(c) coating at least a portion of the outer surface of the tube with the antibacterial agent containing mixture to form an uncured nitrofuran containing silicone rubber outer layer; and
(d) curing the silicone rubber of both the uncured silicone rubber outer surface and the uncured nitrofuran containing silicone rubber outer layer to form a cured antibacterial agent containing silicone rubber outer layer bonded to the silicone rubber outer surface, wherein the step of providing an antibacterial agent containing mixture includes providing an antibacterial agent containing mixture containing a sufficient amount the nitrofuran compound that the cured antibacterial agent containing silicone rubber outer layer contains about 10 to about 60 percent by weight of the nitrofuran compound.
4. A urinary catheter, the catheter being made by the method comprising the steps of:
(a) providing a tube, the tube having an inner surface, defining an inner lumen passing through the tube, and an uncured silicone rubber outer surface;
(b) providing an antibacterial agent containing mixture including uncured silicone rubber, a silicone fluid, and an effective amount of a particulate solid antibacterial agent, wherein the antibacterial agent is a nitrofuran compound having a solubility in water of 0.2% by weight or less;
(c) coating at least a portion of the outer surface of the tube with the antibacterial agent containing mixture to form an uncured nitrofuran containing silicone rubber outer layer; and
(d) curing the silicone rubber of both the uncured silicone rubber outer surface and the uncured nitrofuran containing silicone rubber outer layer to form a cured antibacterial agent containing silicone rubber outer layer bonded to the silicone rubber outer surface, wherein the step of providing an antibacterial agent containing mixture includes providing an antibacterial agent containing mixture containing a sufficient amount of the nitrofuran compound that the cured antibacterial agent containing silicone rubber outer layer contains about 10 to about 60 percent by weight of the nitrofuran compound.
5. The method of claim 1, wherein the particulate antibacterial agent includes particles having a mean diameter of less than about 500 microns.
6. The method of claim 2, wherein the particulate antibacterial agent includes particles having a mean diameter of less than about 500 microns.
7. The sustained release bactericidal cannula of claim 3, wherein the particulate antibacterial agent includes particles having a mean diameter of less than about 500 microns.
8. The urinary catheter of claim 4, wherein the particulate antibacterial agent includes particles having a mean diameter of less than about 500 microns.
Description
CROSS-REFERENCE TO OTHER APPLICATIONS

The present application is a divisional application of U.S. patent application Ser. No. 08/148,995, filed Nov. 8, 1993, now U.S. Pat. No. 5,482,740 which a divisional application of U.S. patent application Ser. No. 07/809,281, filed Dec. 13, 1991, now U.S. Pat. No. 5,261,896 which is a continuation-in-part application of U.S. patent application Ser. No. 07/489,462, filed Mar. 6, 1990, now abandoned, which is a continuation-in-part application of U.S. patent application Ser. No. 07/487,422, filed Mar. 1, 1990, now U.S. Pat. No. 5,098,379 which is a continuation-in-part application of U.S. patent application Ser. No. 07/462,832, filed Jan. 10, 1990, now U.S. Pat. No. 5,137,671 the disclosures of which are each incorporated herein by reference.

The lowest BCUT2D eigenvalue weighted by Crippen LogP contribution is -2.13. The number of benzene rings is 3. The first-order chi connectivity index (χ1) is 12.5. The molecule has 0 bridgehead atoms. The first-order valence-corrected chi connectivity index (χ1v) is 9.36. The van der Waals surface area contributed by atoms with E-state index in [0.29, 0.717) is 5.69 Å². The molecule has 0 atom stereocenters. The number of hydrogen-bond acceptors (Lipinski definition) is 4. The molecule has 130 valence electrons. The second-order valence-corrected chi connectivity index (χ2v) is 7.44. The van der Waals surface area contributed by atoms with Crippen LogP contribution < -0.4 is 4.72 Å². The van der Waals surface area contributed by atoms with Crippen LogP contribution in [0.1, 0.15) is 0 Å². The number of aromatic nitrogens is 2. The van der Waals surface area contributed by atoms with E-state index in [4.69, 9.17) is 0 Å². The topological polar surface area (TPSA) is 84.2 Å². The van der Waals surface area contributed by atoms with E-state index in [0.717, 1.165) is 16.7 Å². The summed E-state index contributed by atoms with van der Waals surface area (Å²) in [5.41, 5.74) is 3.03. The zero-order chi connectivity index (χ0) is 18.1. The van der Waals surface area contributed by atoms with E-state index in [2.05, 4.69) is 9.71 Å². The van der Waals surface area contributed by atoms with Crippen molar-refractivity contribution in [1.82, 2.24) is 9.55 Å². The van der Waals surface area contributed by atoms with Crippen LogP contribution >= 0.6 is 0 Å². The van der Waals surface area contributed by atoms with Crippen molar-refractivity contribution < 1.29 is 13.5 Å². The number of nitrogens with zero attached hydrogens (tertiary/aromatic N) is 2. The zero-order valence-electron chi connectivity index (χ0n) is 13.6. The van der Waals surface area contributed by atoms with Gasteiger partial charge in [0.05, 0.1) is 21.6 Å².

FIELD OF THE INVENTION

The present invention relates to sustained release bactericidal cannulas or catheters which are either implantable or insertable into a human body. These devices have an antibacterial agent incorporated within the device which diffuse out in situ to prevent the proliferation or colonization of bacteria in regions adjacent to the exterior of the cannula or catheter. The present invention also relates to methods for making the same, products made by these methods, and methods of using the sustained release bactericidal cannulas or catheters, to prevent proliferation, colonization or continued viability of a bacterial population in regions adjacent TO the exterior of the respective cannula or catheter.

BACKGROUND OF THE INVENTION

Most catheters are a cannula or tube like device which is inserted into a portion of a person's body in order to transport fluids or gases in or out of that particular portion of the body. In passing through any particular portion of the body in order to reach its destination, the catheter will come into contact with various tissues in the body. For example, a catheter used to drain one'bladder (such as a "Foley" catheter) must pass through the urethral tract in order to reach the bladder. A nasogastric catheter must pass through the nasal passageway and the esophagus in order to reach the stomach. Some catheters, such as these, are inserted through existing passageways in order to reach their destinations, while others are inserted through surgically created passageways.

In virtually every catheterization, there is a significant potential for microbial growth along the exterior surface of the catheter which can lead to serious infections such as urinary tract infections, bladder infections and the like. Such an infection can be encouraged when adjacent tissues are inflamed due to irritation from rubbing a chafing against this catheter. This is because inflamed or irritated tissues may be less apt to respond effectively to suppress local bacterial infection. In such a situation the infection can spread and intensify, placing the patient at further risk. Such infections can lead to sepsis of the bladder particularly in elderly patients who are incontinent and have a chronic need for catheterization with an indwelling self-retaining catheter such as a "Foley" catheter. Long-term use of indwelling urinary catheters in nursing home patients is well known as a potential cause of significant morbidity due to such infections.